That’s quite a few ways to cook a peacock; however, most of the recipes had a few common elements: the peacock, larding and salt while roasting. Clove is mentioned, as is roasting on a spit. I went with ‘less is more’ for this ad hoc project.
The body, freed from the skin, had to be rinsed to remove various bits of feather and blood before I could start to dress it in bacon. As you can see, there is a good amount of meat on the bird. This peacock was only a few pounds shy of what a wild turkey would dress out as.
I dithered for about 3 minutes, trying to visualize redressing with the skin. I went with the easier task and put the bird butt side up, wrapping it all in bacon.
Now when I said I had no preparation for this, I meant it. I had 30 seconds warning I would be coming home with a peacock for cooking and no time to prep prior. I was lucky to have a side of bacon on hand in the freezer to start the wrapping project. That was the good news. The bad news was that the bacon was thin and not anything like the thick cut bacon (2lbs would have been the amount needed) that I really would have preferred. You live, you cook, you learn.
Butt side up and the breast still needs to be covered in bacon. Note the toothpicks. This is what was holding the bacon to the downward facing breast. Pull those out when you have finished cooking. Trust me. I forgot this part and had to pull everything off before restarting to redress the bird. The neck was being held “Upward” by long wooden skewers. Metal skewers would have worked as well. I grabbed what I had on hand while trying not to panic over the time the skinning took me to get this bird prepped for the oven.
On reviewing the recipes, I see that I missed the ‘sprinkle with cloves’ portion of the recipe. Depending on the recipe, the bird would have been studded with whole cloves or sprinkled with salt and ground cloves, then wrapped in calf caul (organ fat) or larded with bacon. I missed the clove portion. I was a tad flustered. Next time though!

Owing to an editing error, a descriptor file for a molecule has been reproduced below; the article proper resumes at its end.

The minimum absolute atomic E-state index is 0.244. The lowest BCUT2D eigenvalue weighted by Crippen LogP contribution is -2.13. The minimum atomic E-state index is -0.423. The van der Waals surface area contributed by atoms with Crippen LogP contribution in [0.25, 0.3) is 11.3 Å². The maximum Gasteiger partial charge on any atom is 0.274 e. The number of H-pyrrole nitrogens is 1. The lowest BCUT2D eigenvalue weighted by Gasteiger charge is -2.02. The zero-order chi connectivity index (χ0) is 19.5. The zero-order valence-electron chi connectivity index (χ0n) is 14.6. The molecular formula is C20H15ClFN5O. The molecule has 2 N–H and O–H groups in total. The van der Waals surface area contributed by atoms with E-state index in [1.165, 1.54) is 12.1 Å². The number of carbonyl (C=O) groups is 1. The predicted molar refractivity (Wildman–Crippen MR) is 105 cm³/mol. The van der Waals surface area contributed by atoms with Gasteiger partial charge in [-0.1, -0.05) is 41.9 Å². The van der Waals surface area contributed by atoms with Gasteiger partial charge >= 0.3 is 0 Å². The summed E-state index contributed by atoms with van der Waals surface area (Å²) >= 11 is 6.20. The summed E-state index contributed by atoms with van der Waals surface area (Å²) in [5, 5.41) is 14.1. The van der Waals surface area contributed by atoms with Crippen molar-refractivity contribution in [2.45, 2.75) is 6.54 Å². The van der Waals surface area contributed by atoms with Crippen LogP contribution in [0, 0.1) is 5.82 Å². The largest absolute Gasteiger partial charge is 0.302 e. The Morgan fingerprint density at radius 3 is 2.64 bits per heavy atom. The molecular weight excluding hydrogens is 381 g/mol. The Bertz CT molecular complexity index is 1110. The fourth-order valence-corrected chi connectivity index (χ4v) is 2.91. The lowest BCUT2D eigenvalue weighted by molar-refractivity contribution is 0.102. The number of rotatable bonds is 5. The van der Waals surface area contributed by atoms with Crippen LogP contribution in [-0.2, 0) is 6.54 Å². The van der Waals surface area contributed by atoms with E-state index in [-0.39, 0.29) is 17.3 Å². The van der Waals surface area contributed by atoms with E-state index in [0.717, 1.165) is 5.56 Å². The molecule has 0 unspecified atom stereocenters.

This is how the bird looked coming out of the oven.
I made sure it was well covered in bacon as I wanted a juicy bird. Once you go bacon you’ll never go back. Bacon-wrapped makes the best, juiciest bird(s) I’ve ever tasted and I was really hoping this would be the case here. I was trusting Scappi to know his shit on the period cooking. (That’s Bartholomew Scappi, the period Italian cook to the popes. Read the first research paper here (http://roxalanasredactions.com/?s=peacock) with the recipes.)
4th Part: The Skin
Now we get down to the fastest but oddest part to this dish. The skin. Most people like eating crispy skin from their fowl. This dish would rather show the skin and the feathers off than cook it without the feathers. I can see this…and was able to implement this with a bit of kitchen magic. In period when a swan or peacock was skinned salt or cinnamon was used to keep the skin from going bad. (Craig)
Here is the unprepared skin. It’s still red and gooey. I had no idea how else to do this, though I suspect more time should have gone into cleaning out the blood and flesh, then wiping down with a damp cloth to clean up the leftover bits and blood. This was a huge learning curve. Going with the flow here.
Here I’ve coated the skin in sea salt as done in period. (Faas, Giacosa, Apicius, Taillevent, Goodman, Scappi). Salt deters bacteria in an exceptional way. Cinnamon has some of the same properties but not in the same “dry everything out so it dies screaming in agony” way. So, salt is what I used to keep the skin from going bad on me (no one wants salmonella!). The skin was then left out until the peacock was done.